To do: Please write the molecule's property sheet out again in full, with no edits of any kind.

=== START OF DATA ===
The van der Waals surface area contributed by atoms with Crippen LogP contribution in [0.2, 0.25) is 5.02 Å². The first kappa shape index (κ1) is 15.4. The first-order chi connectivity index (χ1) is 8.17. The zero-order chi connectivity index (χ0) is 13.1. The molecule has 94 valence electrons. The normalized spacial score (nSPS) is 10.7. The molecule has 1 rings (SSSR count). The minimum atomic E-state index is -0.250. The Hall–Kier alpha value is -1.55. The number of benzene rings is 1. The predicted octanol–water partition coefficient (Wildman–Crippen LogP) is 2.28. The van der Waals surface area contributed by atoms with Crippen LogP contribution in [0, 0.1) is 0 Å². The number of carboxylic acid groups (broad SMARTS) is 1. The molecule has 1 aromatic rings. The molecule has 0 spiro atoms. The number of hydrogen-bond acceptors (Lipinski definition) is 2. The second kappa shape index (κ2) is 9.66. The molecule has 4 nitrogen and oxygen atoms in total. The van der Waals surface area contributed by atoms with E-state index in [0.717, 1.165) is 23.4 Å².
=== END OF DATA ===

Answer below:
The van der Waals surface area contributed by atoms with Crippen LogP contribution in [0.2, 0.25) is 5.02 Å². The first kappa shape index (κ1) is 15.4. The first-order chi connectivity index (χ1) is 8.17. The zero-order chi connectivity index (χ0) is 13.1. The molecule has 94 valence electrons. The normalized spacial score (nSPS) is 10.7. The molecule has 1 rings (SSSR count). The minimum atomic E-state index is -0.250. The Hall–Kier alpha value is -1.55. The number of benzene rings is 1. The predicted octanol–water partition coefficient (Wildman–Crippen LogP) is 2.28. The van der Waals surface area contributed by atoms with Crippen LogP contribution in [0, 0.1) is 0 Å². The number of carboxylic acid groups (broad SMARTS) is 1. The molecule has 1 aromatic rings. The molecule has 0 spiro atoms. The number of hydrogen-bond acceptors (Lipinski definition) is 2. The second kappa shape index (κ2) is 9.66. The molecule has 4 nitrogen and oxygen atoms in total. The van der Waals surface area contributed by atoms with E-state index in [0.717, 1.165) is 23.4 Å².